Ahhh….the miracles of Nature! They never cease to amaze me how she has it all under control!
So…what are some of the other nutrients sprouted brown Basmati rice has to offer?
One of the main nutritional benefits is the high level of GABA (gamma amino butyric acid). GABA is responsible for producing hydrochloric acid in the gut. This is extremely important because this is one of the main proteases that breaks down dietary proteins and also is the precursor to building healthy neurotransmitters in the brain. Living creatures need these neurotransmitters in as protection against anxiety, depression, and other neurological disorders. If your parrot is suffering any kind of behavioral disorder it is likely that your feathered friend is not producing adequate hydrochloric acid.
These neurotransmitters are also responsible for calibrating the sleep cycle helping to deepen the quality of sleep. This is very, very important for our birds who require long and deep sleep.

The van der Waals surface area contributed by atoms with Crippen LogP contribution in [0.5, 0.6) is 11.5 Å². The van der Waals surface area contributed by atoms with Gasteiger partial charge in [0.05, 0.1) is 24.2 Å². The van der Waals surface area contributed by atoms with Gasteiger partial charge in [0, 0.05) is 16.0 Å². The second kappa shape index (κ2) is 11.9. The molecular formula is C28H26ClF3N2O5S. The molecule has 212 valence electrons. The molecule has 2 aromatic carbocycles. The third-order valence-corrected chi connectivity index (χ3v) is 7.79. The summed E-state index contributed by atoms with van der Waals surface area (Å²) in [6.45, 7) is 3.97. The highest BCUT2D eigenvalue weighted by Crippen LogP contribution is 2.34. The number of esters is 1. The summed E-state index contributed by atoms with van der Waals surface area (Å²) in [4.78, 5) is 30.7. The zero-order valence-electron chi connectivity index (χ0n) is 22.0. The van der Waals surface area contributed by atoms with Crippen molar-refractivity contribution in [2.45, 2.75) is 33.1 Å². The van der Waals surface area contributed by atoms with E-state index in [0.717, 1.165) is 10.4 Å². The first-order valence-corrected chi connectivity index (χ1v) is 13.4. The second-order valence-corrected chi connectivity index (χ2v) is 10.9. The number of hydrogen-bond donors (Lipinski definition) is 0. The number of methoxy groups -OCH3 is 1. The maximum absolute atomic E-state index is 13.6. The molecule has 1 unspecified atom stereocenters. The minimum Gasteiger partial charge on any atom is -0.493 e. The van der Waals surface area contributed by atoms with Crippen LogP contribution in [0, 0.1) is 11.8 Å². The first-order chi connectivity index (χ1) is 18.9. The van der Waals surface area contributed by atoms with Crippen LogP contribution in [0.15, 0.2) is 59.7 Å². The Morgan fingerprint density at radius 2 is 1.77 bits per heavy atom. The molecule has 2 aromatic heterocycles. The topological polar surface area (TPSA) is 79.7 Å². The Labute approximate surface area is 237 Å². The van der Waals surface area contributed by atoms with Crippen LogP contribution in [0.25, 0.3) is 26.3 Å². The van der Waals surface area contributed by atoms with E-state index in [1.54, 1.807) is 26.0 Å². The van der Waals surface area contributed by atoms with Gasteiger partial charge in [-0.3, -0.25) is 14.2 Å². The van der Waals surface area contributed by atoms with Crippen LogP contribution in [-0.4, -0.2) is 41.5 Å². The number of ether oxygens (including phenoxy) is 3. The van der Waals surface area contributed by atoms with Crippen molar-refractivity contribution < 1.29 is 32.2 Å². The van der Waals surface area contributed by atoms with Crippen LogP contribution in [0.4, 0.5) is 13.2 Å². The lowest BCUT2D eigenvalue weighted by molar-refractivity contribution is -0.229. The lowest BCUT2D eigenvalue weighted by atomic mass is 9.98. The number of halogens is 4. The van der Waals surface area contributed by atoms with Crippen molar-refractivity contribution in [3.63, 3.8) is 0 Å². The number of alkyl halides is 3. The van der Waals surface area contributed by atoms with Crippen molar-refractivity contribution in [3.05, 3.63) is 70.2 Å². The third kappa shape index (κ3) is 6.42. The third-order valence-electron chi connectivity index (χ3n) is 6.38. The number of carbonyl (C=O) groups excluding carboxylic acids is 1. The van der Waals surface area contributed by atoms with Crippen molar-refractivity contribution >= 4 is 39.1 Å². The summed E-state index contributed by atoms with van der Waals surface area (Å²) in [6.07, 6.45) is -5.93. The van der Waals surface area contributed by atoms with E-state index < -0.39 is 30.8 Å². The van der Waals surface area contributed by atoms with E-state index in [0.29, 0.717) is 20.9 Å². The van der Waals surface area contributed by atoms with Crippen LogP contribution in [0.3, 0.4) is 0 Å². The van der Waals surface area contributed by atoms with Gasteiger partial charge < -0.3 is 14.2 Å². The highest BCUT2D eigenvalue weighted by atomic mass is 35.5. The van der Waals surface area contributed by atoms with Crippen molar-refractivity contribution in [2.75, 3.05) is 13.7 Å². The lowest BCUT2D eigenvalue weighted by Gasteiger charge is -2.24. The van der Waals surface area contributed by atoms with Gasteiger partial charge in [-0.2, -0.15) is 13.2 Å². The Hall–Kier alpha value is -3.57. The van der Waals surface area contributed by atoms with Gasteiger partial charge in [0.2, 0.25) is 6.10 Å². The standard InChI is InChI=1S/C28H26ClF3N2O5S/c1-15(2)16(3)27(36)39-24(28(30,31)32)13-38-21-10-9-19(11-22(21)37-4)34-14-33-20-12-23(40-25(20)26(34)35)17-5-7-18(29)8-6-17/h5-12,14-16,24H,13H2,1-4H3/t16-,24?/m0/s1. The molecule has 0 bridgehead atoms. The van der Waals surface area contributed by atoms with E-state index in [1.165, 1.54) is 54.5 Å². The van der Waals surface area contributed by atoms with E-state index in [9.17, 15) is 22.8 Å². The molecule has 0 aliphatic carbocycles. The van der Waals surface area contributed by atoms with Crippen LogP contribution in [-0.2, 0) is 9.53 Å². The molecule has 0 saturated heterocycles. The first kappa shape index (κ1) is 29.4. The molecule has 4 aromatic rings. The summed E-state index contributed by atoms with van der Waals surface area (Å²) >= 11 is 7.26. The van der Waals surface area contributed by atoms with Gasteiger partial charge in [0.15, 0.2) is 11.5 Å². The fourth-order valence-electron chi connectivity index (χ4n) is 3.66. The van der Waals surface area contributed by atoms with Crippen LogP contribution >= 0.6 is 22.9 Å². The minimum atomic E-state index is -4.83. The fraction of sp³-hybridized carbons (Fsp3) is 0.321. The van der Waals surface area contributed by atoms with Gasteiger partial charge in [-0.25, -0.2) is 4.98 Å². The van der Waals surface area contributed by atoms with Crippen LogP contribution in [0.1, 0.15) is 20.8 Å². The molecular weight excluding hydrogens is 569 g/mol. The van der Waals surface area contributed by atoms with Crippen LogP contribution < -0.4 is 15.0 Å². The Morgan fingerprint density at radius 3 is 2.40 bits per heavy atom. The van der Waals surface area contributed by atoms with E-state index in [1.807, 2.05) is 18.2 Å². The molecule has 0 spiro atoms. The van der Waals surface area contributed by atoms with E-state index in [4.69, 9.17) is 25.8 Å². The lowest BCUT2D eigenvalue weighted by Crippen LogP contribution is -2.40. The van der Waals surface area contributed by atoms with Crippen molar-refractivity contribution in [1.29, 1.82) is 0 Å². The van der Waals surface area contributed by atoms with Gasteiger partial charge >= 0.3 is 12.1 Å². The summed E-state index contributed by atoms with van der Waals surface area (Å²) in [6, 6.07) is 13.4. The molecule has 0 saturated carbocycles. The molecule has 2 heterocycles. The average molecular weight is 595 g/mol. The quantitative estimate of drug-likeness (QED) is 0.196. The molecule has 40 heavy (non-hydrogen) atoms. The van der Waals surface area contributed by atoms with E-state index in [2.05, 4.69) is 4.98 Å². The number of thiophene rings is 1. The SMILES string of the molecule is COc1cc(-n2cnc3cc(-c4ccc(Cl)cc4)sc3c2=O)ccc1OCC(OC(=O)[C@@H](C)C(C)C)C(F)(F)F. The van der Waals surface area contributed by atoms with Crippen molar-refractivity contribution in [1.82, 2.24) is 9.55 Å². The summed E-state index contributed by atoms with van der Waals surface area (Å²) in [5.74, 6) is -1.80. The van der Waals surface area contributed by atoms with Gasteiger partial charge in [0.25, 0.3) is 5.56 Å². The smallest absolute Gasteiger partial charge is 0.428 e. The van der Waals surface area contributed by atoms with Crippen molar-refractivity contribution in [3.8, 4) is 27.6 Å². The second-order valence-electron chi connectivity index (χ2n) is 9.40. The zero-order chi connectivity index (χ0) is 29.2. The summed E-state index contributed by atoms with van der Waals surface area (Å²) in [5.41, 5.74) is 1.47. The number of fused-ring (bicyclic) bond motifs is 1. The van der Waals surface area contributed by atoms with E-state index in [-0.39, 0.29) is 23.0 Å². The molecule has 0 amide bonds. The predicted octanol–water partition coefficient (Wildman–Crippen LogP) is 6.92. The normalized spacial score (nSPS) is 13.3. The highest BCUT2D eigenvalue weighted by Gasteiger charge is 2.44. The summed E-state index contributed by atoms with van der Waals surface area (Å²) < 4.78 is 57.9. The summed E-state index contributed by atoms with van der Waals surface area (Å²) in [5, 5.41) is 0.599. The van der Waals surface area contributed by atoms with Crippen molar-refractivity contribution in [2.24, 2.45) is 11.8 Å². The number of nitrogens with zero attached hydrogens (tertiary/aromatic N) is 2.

Sprouted rice is high in magnesium, the mineral of relaxation. Magnesium is also necessary for proper calcium uptake in order to prevent calcification of soft tissues including the heart and arteries.
Sprouted rice is high in Vitamin E which is good for collagen production, maintaining smooth and supple skin, maintaining healthy eyesight and a healthy heart.
Naturally occurring Vitamins B6 and B12 are increased in brown rice when it is sprouted. Both of these vitamins are important for maintaining mental alertness and clarity, keeping the memory sharp, physical energy and emotional calmness.
The essential amino acid, Lysine that helps in the regeneration of skin and feathers, and also helps to protect the heart as well as with calcium uptake is increased in sprouted brown rice.
Yes, Nature is really efficient. All we need to do is follow her lead to enjoy the benefits of eating a healthy diet for ourselves and our pets!
(Ref: http://wholegrainscouncil.org/whole-grains-101/health-benefits-of-sprouted-grains; http://wholegrainscouncil.org/files/ValleySelectGABA.pdf; http://www.naturalnews.com/031148_brown_rice_nutrition.html)
How to sprout brown rice: http://www.food.com/recipe/how-to-sprout-brown-rice-515843